Double dual/Double Transpose Question

  1. The question that I am stuck on is:
    Show that if X" (double dual of X) is identified with X and U" (double dual of U) with U via the duality relation, then T" (double transpose) = T.
    (Duality relation is f(L) = L (x) where f is in X", L is in X', and x is in X)

    So far, here is my work:

    We know:

    T: X --> U is a linear homogeneous map
    Therefore,
    T': U' --> X' where U' is the dual of U and X' is the dual of X
    Then,
    T": X" --> U" where X" is the double dual of X and U" is the double dual of U.

    Also, X" is isomorphic to X, and U" is isomorphic to U.

    I am missing something here, however. This is where I am stuck. How can one deduce that, in fact, T" = T? How do we show that two linear homogenoue maps are the equivalent?
    The idea of a double dual has left me slightly confused and any help would REALLY be appreciated.

    Thanks.
     
  2. jcsd
  3. Hurkyl

    Hurkyl 16,090
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    You can show two linear maps are equal in exactly the same way as any other function: by proving that T(x) = T"(x) for all x.
     
  4. Let me check with you if this is correct...

    Let T(x) = u
    Then, we have to show that T"(f) = u where f is in X"?

    We know the following:
    For f in X", L in X', T"(f)(L) = fT'(L)
    This implies: T"(f)(L) = T' (Lx) (by duality relation)
    Then, T"(f)(L) = LT(x)
    Then, T"(f)(L) = Lu
    But, this does not equal u. What am I doing wrong here?
     
    Last edited: Nov 3, 2006
  5. Hurkyl

    Hurkyl 16,090
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    Strictly speaking, just as f is assumed to be the double dual of x, you need to show that T"(f) is the double dual of u.


    That's wrong.

    T"(f) is an element of U".
    L is an element of X'.
    Therefore, one cannot evaluate T"(f) at L.
     
  6. I'm very confused right now.
    By definition, isn't (T"(f))(L) = f(T'(l)?


    ...Can you give me any suggestions as to how to approach this problem?
     
  7. Hurkyl

    Hurkyl 16,090
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    Short answer: you're using something from the wrong space. You need to consider an element of U', since T"(f) is an element of U".



    Honestly, I too find functions of functions confusing. (And worse, you're dealing with functions of functions of functions!)

    My solution is simply to try and be extra precise and write everything down that I know -- in particular, I try to (at least mentally) write down what set everything lives in, and if it's a function, I write down what it's domain and its range is.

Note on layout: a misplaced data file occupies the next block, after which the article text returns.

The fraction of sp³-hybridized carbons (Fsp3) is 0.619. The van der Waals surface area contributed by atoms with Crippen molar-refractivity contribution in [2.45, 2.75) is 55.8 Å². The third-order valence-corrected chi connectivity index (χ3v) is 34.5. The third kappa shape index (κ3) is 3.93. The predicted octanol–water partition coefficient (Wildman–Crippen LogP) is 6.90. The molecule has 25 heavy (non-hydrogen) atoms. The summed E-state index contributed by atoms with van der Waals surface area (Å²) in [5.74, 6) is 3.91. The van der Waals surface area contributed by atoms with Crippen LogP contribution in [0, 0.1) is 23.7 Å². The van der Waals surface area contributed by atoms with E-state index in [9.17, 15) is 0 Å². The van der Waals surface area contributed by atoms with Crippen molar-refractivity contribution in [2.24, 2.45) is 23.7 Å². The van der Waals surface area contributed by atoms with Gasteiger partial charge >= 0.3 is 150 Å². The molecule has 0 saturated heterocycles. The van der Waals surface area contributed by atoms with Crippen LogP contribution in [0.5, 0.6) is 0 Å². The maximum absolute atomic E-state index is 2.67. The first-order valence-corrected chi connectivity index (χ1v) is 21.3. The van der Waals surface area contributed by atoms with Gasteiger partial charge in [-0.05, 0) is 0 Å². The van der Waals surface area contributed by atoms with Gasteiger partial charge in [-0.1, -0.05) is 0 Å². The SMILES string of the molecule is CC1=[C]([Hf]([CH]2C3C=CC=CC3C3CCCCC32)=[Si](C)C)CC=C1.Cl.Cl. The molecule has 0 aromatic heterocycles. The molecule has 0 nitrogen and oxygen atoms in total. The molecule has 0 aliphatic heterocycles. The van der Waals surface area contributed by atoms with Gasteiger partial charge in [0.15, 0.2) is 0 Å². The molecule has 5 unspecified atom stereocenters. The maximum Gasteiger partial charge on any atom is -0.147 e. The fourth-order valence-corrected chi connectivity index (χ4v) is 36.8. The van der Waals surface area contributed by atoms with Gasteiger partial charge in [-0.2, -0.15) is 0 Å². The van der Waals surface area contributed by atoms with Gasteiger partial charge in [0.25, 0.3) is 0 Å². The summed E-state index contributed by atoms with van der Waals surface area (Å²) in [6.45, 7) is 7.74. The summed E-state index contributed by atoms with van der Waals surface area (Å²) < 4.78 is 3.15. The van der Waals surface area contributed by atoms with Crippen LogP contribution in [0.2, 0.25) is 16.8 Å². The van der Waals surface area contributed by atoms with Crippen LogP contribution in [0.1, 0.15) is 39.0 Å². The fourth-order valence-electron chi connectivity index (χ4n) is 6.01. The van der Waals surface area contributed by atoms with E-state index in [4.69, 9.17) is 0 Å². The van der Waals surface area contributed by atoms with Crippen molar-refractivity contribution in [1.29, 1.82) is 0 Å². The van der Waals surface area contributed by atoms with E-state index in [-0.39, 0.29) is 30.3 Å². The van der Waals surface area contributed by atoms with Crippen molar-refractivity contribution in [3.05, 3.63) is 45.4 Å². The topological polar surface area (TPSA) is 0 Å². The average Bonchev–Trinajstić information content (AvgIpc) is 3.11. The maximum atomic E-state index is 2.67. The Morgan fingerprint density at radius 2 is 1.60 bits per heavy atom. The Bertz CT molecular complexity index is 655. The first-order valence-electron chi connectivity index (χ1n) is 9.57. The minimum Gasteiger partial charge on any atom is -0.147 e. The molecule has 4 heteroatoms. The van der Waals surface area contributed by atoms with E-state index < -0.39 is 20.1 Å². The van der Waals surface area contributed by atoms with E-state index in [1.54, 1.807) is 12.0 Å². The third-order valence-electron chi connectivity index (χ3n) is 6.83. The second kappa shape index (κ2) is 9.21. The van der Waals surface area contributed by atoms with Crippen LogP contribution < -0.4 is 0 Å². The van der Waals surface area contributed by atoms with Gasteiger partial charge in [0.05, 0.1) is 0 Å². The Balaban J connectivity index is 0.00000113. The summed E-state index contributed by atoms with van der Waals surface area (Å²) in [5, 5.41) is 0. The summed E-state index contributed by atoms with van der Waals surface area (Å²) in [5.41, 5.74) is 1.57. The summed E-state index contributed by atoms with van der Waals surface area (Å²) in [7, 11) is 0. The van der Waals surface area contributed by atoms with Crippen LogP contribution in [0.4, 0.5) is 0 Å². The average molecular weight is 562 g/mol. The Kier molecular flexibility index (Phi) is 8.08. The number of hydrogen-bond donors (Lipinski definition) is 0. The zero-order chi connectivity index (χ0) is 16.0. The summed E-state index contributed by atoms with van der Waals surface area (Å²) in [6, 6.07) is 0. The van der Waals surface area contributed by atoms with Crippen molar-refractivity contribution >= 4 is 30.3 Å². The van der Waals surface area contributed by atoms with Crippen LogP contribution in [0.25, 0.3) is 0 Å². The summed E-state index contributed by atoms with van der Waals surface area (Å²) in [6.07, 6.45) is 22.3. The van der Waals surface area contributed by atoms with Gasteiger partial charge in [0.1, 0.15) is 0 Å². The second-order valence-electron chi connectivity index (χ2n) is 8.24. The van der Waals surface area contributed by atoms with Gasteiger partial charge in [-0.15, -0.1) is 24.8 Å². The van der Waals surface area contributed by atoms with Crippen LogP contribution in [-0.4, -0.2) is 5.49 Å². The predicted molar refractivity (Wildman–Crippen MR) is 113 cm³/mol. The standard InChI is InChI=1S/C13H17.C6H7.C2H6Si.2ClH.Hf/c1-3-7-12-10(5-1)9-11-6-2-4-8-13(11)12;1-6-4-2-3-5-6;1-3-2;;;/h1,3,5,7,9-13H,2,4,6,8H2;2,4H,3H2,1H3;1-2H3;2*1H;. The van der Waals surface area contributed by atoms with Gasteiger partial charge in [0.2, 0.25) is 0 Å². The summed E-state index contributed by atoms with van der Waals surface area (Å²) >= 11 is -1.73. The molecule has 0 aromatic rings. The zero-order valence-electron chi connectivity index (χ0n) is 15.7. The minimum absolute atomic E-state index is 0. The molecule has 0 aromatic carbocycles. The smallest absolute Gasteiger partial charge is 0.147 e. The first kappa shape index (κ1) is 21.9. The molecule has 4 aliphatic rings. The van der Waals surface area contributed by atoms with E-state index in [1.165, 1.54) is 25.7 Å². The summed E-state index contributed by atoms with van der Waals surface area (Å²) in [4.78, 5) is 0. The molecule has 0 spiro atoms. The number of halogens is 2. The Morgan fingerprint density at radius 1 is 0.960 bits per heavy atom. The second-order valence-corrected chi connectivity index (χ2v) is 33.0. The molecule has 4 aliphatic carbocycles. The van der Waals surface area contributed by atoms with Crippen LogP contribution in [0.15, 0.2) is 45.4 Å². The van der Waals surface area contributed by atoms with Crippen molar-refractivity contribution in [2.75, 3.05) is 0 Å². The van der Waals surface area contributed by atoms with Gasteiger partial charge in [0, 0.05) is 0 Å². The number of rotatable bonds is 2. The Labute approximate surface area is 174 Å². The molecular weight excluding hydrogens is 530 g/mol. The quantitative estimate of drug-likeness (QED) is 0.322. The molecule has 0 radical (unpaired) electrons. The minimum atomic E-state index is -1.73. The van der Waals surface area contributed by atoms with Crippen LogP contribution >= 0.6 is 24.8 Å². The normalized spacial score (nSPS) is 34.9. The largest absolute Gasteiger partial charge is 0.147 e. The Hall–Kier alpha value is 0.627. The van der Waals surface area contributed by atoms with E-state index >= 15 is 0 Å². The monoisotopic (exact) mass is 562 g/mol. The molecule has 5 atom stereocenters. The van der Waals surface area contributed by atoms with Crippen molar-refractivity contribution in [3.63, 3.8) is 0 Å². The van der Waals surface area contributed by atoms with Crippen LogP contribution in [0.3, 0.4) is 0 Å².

One cute little trick that works in this particular example is to have elements of X" act on the right. In particular, you would write:

    (L)f

    and not

    f(L)

    This has the benefit of the suggestively similar notation:

    Lf = Lx

    I'm not going to do that in what follows, though.


    (Changing letters to reduce possible confusion)

    If you have a map:

    S : Y --> Z

    then you have a map

    S' : Z' --> Y'

    Suppose g is an element of Z'. Then S'(g) is an element of Y'. In particular:

    S'(g) : Y ---> F (where F is your base field)

    So, S'(g) has to take something in Y as its argument. (Not something in Z -- that's the mistake you were making)

    And, IIRC, the definition is:

    S'(g)(y) = g(S(y))

    (look at the type of everything, and make sure that the whole expression makes sense. e.g. note that S(y) is an element of Z)


    (P.S. you have to assume that X and U are finite dimensional spaces. I just want to make sure you know that)
     
    Last edited: Nov 3, 2006
  8. Ok, so let me start over again....
    (FORGET ALL THE VARIABLES I USED BEFORE)

    I have:
    T: X --> U
    T': U' --> X'
    T": X" --> U"

    Then, take f in X"
    Therefore, T"(f) is in U".
    Then, T"(f)(L) = f(T'(L)) for L in U'
    Then T"(f)(L) = f(LT) because T'(L) = LT
    Thus, T"(f)(L) = LT(x) by duality relation
    Finally, T"(f)(L) = Lu, which is in U" by the duality relation
    So, T"(f) does indeed map to Lu, which is in U".

    Now, is it enough to say that since X" is isomorphic to X (dim X" = dim X) and U" is isomorphic to U (dim U" = dim U), then T" = T. Or is there a step I am missing here? (I feel like I am missing something, but I'm not sure)
     
  9. Is there anything else I need to do for this problem other than what I stated in the previous post?
     
    Last edited: Nov 4, 2006
  10. Does anyone know if what I have stated 2 posts ago is the correct answer?
     
  11. Hurkyl

    Hurkyl 16,090
    Staff Emeritus
    Science Advisor
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    This last line is correct. T"(f) isn't mapped to Lu. (T"(f) maps L to Lu) The important thing is that, since L is arbitrary, T"(f) is the dual of u.

    So, you've proven that if T(x) = u, then T"(x") = u". When they say:

    X" is identified with X​

    they mean that (wave hands a bit) we are considering x" = x to be an actual equality. (similarly, that u" = u) And that is what's required to show T" = T.


    If you feel uncomfortable with that level of imprecision, it should be okay to simply remember that:
    T"(x") = u" iff T(x) = u
     
  12. I finally get it...:smile:
    Thanks for your help!!!!
     
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